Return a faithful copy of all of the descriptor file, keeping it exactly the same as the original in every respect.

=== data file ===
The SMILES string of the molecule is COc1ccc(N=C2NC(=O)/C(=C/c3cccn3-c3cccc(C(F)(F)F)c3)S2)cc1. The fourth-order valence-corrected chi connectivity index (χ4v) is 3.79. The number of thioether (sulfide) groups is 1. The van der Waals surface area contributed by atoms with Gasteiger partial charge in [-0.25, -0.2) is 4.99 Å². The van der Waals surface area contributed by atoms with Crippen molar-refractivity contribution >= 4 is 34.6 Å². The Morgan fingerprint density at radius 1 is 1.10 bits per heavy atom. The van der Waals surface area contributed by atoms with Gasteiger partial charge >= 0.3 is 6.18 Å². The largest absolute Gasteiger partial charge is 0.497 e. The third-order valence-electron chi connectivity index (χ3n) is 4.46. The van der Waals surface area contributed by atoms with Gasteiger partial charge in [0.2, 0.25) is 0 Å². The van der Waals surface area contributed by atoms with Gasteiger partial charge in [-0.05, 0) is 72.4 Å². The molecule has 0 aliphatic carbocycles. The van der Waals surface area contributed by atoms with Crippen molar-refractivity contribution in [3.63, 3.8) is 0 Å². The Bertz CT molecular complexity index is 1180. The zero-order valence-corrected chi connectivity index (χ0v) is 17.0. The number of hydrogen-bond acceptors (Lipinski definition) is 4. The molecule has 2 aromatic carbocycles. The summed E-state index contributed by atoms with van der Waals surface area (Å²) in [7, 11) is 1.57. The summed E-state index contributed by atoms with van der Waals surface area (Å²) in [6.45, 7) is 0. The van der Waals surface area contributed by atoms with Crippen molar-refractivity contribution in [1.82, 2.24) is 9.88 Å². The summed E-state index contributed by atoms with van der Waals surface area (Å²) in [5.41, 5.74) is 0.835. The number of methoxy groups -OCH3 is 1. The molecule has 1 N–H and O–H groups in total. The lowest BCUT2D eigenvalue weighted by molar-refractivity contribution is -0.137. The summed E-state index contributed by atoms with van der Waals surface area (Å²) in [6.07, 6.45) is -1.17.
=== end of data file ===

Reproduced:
The SMILES string of the molecule is COc1ccc(N=C2NC(=O)/C(=C/c3cccn3-c3cccc(C(F)(F)F)c3)S2)cc1. The fourth-order valence-corrected chi connectivity index (χ4v) is 3.79. The number of thioether (sulfide) groups is 1. The van der Waals surface area contributed by atoms with Gasteiger partial charge in [-0.25, -0.2) is 4.99 Å². The van der Waals surface area contributed by atoms with Crippen molar-refractivity contribution >= 4 is 34.6 Å². The Morgan fingerprint density at radius 1 is 1.10 bits per heavy atom. The van der Waals surface area contributed by atoms with Gasteiger partial charge >= 0.3 is 6.18 Å². The largest absolute Gasteiger partial charge is 0.497 e. The third-order valence-electron chi connectivity index (χ3n) is 4.46. The van der Waals surface area contributed by atoms with Gasteiger partial charge in [0.2, 0.25) is 0 Å². The van der Waals surface area contributed by atoms with Gasteiger partial charge in [-0.05, 0) is 72.4 Å². The molecule has 0 aliphatic carbocycles. The van der Waals surface area contributed by atoms with Crippen molar-refractivity contribution in [3.63, 3.8) is 0 Å². The Bertz CT molecular complexity index is 1180. The zero-order valence-corrected chi connectivity index (χ0v) is 17.0. The number of hydrogen-bond acceptors (Lipinski definition) is 4. The molecule has 2 aromatic carbocycles. The summed E-state index contributed by atoms with van der Waals surface area (Å²) in [7, 11) is 1.57. The summed E-state index contributed by atoms with van der Waals surface area (Å²) in [6.45, 7) is 0. The van der Waals surface area contributed by atoms with Crippen molar-refractivity contribution in [1.82, 2.24) is 9.88 Å². The summed E-state index contributed by atoms with van der Waals surface area (Å²) in [5.41, 5.74) is 0.835. The number of methoxy groups -OCH3 is 1. The molecule has 1 N–H and O–H groups in total. The lowest BCUT2D eigenvalue weighted by molar-refractivity contribution is -0.137. The summed E-state index contributed by atoms with van der Waals surface area (Å²) in [6.07, 6.45) is -1.17.